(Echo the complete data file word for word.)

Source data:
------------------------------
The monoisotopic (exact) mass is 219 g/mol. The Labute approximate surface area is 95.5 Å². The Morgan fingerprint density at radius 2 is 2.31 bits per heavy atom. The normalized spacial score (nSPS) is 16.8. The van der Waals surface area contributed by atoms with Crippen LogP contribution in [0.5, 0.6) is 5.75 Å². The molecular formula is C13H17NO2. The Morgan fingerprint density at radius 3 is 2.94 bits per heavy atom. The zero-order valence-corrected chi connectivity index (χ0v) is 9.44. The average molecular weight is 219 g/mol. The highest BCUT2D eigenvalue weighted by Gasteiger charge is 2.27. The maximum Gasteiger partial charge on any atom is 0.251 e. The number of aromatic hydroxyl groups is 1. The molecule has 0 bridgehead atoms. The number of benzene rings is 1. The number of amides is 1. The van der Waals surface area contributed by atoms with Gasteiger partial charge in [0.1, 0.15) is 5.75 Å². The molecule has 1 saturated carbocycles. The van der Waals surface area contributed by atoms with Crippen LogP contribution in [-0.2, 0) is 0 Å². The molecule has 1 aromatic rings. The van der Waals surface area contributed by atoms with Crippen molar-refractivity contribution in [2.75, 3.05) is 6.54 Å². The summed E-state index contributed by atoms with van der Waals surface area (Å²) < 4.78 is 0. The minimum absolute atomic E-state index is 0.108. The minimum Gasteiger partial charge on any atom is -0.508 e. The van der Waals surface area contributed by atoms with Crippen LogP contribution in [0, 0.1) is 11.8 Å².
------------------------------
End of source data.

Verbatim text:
The monoisotopic (exact) mass is 219 g/mol. The Labute approximate surface area is 95.5 Å². The Morgan fingerprint density at radius 2 is 2.31 bits per heavy atom. The normalized spacial score (nSPS) is 16.8. The van der Waals surface area contributed by atoms with Crippen LogP contribution in [0.5, 0.6) is 5.75 Å². The molecular formula is C13H17NO2. The Morgan fingerprint density at radius 3 is 2.94 bits per heavy atom. The zero-order valence-corrected chi connectivity index (χ0v) is 9.44. The average molecular weight is 219 g/mol. The highest BCUT2D eigenvalue weighted by Gasteiger charge is 2.27. The maximum Gasteiger partial charge on any atom is 0.251 e. The number of aromatic hydroxyl groups is 1. The molecule has 0 bridgehead atoms. The number of benzene rings is 1. The number of amides is 1. The van der Waals surface area contributed by atoms with Gasteiger partial charge in [0.1, 0.15) is 5.75 Å². The molecule has 1 saturated carbocycles. The van der Waals surface area contributed by atoms with Crippen LogP contribution in [-0.2, 0) is 0 Å². The molecule has 1 aromatic rings. The van der Waals surface area contributed by atoms with Crippen molar-refractivity contribution in [2.75, 3.05) is 6.54 Å². The summed E-state index contributed by atoms with van der Waals surface area (Å²) < 4.78 is 0. The minimum absolute atomic E-state index is 0.108. The minimum Gasteiger partial charge on any atom is -0.508 e. The van der Waals surface area contributed by atoms with Crippen LogP contribution in [0, 0.1) is 11.8 Å².